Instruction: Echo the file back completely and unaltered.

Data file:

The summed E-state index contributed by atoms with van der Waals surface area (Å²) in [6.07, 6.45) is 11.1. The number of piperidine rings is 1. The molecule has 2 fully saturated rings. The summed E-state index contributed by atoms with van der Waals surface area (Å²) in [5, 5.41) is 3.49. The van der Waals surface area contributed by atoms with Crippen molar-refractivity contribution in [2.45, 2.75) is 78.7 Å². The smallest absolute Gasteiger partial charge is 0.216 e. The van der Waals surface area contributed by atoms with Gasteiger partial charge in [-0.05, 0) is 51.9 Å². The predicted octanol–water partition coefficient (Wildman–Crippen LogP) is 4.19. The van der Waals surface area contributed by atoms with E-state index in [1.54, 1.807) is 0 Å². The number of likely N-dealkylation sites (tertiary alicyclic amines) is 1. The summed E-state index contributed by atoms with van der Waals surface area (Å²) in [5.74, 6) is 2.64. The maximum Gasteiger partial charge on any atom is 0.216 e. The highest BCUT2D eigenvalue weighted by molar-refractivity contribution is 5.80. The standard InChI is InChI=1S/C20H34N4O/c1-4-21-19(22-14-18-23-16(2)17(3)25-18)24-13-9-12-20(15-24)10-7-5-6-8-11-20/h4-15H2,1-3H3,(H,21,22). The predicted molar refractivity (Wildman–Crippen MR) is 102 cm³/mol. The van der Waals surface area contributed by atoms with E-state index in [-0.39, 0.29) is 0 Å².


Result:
The summed E-state index contributed by atoms with van der Waals surface area (Å²) in [6.07, 6.45) is 11.1. The number of piperidine rings is 1. The molecule has 2 fully saturated rings. The summed E-state index contributed by atoms with van der Waals surface area (Å²) in [5, 5.41) is 3.49. The van der Waals surface area contributed by atoms with Crippen molar-refractivity contribution in [2.45, 2.75) is 78.7 Å². The smallest absolute Gasteiger partial charge is 0.216 e. The van der Waals surface area contributed by atoms with Gasteiger partial charge in [-0.05, 0) is 51.9 Å². The predicted octanol–water partition coefficient (Wildman–Crippen LogP) is 4.19. The van der Waals surface area contributed by atoms with E-state index in [1.54, 1.807) is 0 Å². The number of likely N-dealkylation sites (tertiary alicyclic amines) is 1. The summed E-state index contributed by atoms with van der Waals surface area (Å²) in [5.74, 6) is 2.64. The maximum Gasteiger partial charge on any atom is 0.216 e. The highest BCUT2D eigenvalue weighted by molar-refractivity contribution is 5.80. The standard InChI is InChI=1S/C20H34N4O/c1-4-21-19(22-14-18-23-16(2)17(3)25-18)24-13-9-12-20(15-24)10-7-5-6-8-11-20/h4-15H2,1-3H3,(H,21,22). The predicted molar refractivity (Wildman–Crippen MR) is 102 cm³/mol. The van der Waals surface area contributed by atoms with E-state index in [-0.39, 0.29) is 0 Å².